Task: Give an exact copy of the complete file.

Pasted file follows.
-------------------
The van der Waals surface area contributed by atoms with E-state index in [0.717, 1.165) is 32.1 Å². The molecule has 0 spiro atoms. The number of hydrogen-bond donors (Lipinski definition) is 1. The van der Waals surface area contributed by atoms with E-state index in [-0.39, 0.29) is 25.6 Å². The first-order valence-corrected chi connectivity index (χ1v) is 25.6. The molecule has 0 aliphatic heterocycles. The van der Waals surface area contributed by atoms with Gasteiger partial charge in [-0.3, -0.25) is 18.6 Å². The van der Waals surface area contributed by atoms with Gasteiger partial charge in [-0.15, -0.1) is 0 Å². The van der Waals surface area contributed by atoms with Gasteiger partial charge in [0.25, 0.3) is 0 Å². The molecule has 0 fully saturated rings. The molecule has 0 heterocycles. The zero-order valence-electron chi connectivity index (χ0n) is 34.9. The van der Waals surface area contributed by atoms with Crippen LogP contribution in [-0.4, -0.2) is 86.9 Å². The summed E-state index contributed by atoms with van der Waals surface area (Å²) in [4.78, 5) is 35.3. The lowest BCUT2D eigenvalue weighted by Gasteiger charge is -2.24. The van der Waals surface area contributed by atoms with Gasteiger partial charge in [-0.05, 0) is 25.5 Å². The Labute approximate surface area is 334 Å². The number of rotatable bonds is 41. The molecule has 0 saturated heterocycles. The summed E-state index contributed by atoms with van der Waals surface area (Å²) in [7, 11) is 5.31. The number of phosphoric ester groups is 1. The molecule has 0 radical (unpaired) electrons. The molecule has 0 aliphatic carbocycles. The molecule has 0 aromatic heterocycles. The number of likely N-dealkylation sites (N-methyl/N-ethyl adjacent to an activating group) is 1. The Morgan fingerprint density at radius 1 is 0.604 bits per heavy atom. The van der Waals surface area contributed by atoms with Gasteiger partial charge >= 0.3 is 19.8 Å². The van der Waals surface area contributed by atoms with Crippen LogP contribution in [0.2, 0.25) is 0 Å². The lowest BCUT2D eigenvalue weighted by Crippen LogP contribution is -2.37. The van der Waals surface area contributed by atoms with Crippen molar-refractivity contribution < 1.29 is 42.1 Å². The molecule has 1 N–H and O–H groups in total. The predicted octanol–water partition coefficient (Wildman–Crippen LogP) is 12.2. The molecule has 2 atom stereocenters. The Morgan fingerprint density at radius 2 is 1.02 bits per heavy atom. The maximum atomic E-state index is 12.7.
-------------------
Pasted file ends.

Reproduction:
The van der Waals surface area contributed by atoms with E-state index in [0.717, 1.165) is 32.1 Å². The molecule has 0 spiro atoms. The number of hydrogen-bond donors (Lipinski definition) is 1. The van der Waals surface area contributed by atoms with E-state index in [-0.39, 0.29) is 25.6 Å². The first-order valence-corrected chi connectivity index (χ1v) is 25.6. The molecule has 0 aliphatic heterocycles. The van der Waals surface area contributed by atoms with Gasteiger partial charge in [-0.3, -0.25) is 18.6 Å². The van der Waals surface area contributed by atoms with Gasteiger partial charge in [-0.15, -0.1) is 0 Å². The van der Waals surface area contributed by atoms with Gasteiger partial charge in [0.25, 0.3) is 0 Å². The molecule has 0 fully saturated rings. The molecule has 0 heterocycles. The zero-order valence-electron chi connectivity index (χ0n) is 34.9. The van der Waals surface area contributed by atoms with Crippen LogP contribution in [-0.4, -0.2) is 86.9 Å². The summed E-state index contributed by atoms with van der Waals surface area (Å²) in [4.78, 5) is 35.3. The lowest BCUT2D eigenvalue weighted by Gasteiger charge is -2.24. The van der Waals surface area contributed by atoms with Gasteiger partial charge in [-0.05, 0) is 25.5 Å². The Labute approximate surface area is 334 Å². The number of rotatable bonds is 41. The molecule has 0 saturated heterocycles. The summed E-state index contributed by atoms with van der Waals surface area (Å²) in [7, 11) is 5.31. The number of phosphoric ester groups is 1. The molecule has 0 radical (unpaired) electrons. The molecule has 0 aliphatic carbocycles. The molecule has 0 aromatic heterocycles. The number of likely N-dealkylation sites (N-methyl/N-ethyl adjacent to an activating group) is 1. The Morgan fingerprint density at radius 1 is 0.604 bits per heavy atom. The van der Waals surface area contributed by atoms with Gasteiger partial charge >= 0.3 is 19.8 Å². The van der Waals surface area contributed by atoms with Crippen LogP contribution in [0.2, 0.25) is 0 Å². The lowest BCUT2D eigenvalue weighted by Crippen LogP contribution is -2.37. The van der Waals surface area contributed by atoms with Crippen molar-refractivity contribution < 1.29 is 42.1 Å². The molecule has 1 N–H and O–H groups in total. The predicted octanol–water partition coefficient (Wildman–Crippen LogP) is 12.2. The molecule has 2 atom stereocenters. The Morgan fingerprint density at radius 2 is 1.02 bits per heavy atom. The maximum atomic E-state index is 12.7.